LORD  BYRON  and  his  TIMES
Documents Biography Criticism
Leigh Hunt:
Lord Byron and Some of his Contemporaries


Lord Byron.
Mr. Moore.
Mr. Shelley. With a Criticism on his Genius.
Mr. Keats. With a Criticism on his Writings.
Mr. Dubois. Mr. Campbell. Mr. Theodore Hook. Mr. Mathews. Messrs. James & Horace Smith.
Mr. Fuseli. Mr. Bonnycastle. Mr. Kinnaird.
Mr. Charles Lamb.
Mr. Coleridge.
Recollections of the Author’s Life.

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Hunt's Memoir of Byron

While undeniably an essential memoir of Byron, Leigh Hunt's work is equally undeniably a most misbegotten piece of book-making. The circumstances that gave rise to it are related in his preface: having contracted with Henry Colburn for an edition of his writings he began an autobiographical introduction. When that edition was not forthcoming, the project was re-conceived as an autobiographical work. Hunt found writing about himself disagreeable but, in debt to his publisher, he delivered his materials to Colburn who suggested, or more likely dictated, that the autobiography be reshaped and retitled as Lord Byron and some of his Contemporaries.

The reasons for this change are obvious enough: a personal memoir of Byron's time in Italy would be a more valuable property than an autobiography of Leigh Hunt, particularly one so desultory. Hunt's narrative being a thing of rags and patches, it must have seemed reasonable to extract the material on Byron and place it first in the volume, and by doing the same with some of the other pen-portraits to create a work not unlike William Hazlitt's The Spirit of the Age (1825).

Whether from pique or laziness, Hunt performed only half the task assigned: while the memoirs of Shelley and Keats work as stand-alone essays, others seem little more than pages torn from an autobiography that could but seem the more disjointed from the rents created in its fabric. While in his preface Hunt complains that his life ought to have been placed first in the volume, one can see why Colburn might have thought otherwise. The resulting farago satisfied no one and Hunt later salvaged what he could for The Autobiography of Leigh Hunt (2 vols, 1850).

Henry Colburn spared no pains in promoting the Lord Byron and some of his Contemporaries, which was puffed in the New Monthly Magazine for 1 January 1827 and controverted in the newspapers prior to publication, leading Hunt to join the fray. The work appeared in quarto in late January and was successful or notorious enough that an octavo edition was issued a few weeks later with an appendix in which Hunt tries to defend himself from the gathering assaults on his character. He decamped for France in March, where Galignani shortly afterwards printed a third edition.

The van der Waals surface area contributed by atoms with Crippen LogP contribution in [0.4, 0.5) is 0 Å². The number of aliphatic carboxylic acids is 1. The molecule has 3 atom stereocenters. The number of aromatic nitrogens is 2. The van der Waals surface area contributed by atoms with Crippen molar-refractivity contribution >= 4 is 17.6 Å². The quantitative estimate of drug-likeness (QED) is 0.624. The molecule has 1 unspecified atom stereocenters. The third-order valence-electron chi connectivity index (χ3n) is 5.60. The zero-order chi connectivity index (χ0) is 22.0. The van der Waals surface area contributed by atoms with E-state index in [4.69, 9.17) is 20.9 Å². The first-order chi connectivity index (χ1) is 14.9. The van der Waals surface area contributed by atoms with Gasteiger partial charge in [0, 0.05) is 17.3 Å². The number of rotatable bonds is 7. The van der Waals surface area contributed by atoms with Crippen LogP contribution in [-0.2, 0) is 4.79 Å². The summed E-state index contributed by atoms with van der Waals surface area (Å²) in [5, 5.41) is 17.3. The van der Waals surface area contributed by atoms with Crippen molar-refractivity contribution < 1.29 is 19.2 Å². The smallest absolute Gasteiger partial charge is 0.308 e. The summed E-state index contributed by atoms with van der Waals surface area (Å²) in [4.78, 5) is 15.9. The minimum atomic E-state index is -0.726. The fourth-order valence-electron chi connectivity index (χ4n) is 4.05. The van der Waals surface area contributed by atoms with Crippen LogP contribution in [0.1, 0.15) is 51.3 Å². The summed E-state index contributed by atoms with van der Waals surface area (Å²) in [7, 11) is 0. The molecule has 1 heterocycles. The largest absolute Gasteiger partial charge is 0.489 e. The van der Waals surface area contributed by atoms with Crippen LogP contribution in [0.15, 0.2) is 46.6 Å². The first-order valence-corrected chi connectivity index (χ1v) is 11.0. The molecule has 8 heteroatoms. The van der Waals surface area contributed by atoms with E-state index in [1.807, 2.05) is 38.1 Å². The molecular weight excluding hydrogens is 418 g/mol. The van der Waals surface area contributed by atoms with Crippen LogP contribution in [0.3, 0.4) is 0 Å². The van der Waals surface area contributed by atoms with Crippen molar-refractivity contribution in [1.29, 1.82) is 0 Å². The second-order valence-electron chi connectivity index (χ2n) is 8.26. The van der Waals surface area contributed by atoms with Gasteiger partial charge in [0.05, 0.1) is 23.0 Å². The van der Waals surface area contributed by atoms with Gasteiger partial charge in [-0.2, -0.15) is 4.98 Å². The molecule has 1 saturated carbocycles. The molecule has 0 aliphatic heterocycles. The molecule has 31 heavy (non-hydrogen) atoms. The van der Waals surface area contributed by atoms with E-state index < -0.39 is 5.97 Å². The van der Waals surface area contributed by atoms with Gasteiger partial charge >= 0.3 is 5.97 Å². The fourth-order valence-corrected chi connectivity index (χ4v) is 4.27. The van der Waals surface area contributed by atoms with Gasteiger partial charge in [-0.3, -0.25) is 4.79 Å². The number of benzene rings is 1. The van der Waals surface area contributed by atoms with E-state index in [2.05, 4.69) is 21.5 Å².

Amid the wrack and chaos of Lord Byron and some of his Contemporaries one encounters occasional memorable scenes and invaluable if often fleeting glimpses of writers famous and obscure. Hunt's account of his schooldays at Christ's Hospital is deservedly famous; while one may deplore his attempt to blacken Byron's character one can only admire his attempts to retrieve those of Shelley and Keats at a time when both were in need of a public defense.

But it is the account of Byron that from the first has attracted the most attention. Hunt concedes that it was colored by "spleen and indignation"; malice might be the better word. The story of the friendship gone awry has been often told: having been invited to Italy by Shelley to superintend a quarterly periodical called The Liberal, Hunt found himself, after his patron's unexpected death, living with, and financially dependent upon, a man who humiliated him.

In revenge, Hunt crafted a memoir calculated to cut Byron down to size. Not content with treating the obvious things that people disliked about Byron, his skepticism, libertinism, and politics, he attacked him in his very strengths, presenting the champion of democracy as a snob, the generous benefactor of humanity as a miser, the liberator of Greece as a coward, and the proud poet as a spent versifier at the mercy of his critics.

While such charges were unlikely to be very persuasive, even at a time when Byron was in bad odor with much of the public, the evidence Hunt brought to bear was nonetheless damaging. By dwelling on petty matters he succeeds in making Byron seem petty, to say nothing of himself. For this he was soundly punished by his contemporaries. Later readers may be wryly grateful for dismal details that help to round out Byron's complex character and may even wish that Hunt had supplied a like specificity in the other, less finished characters he left to posterity.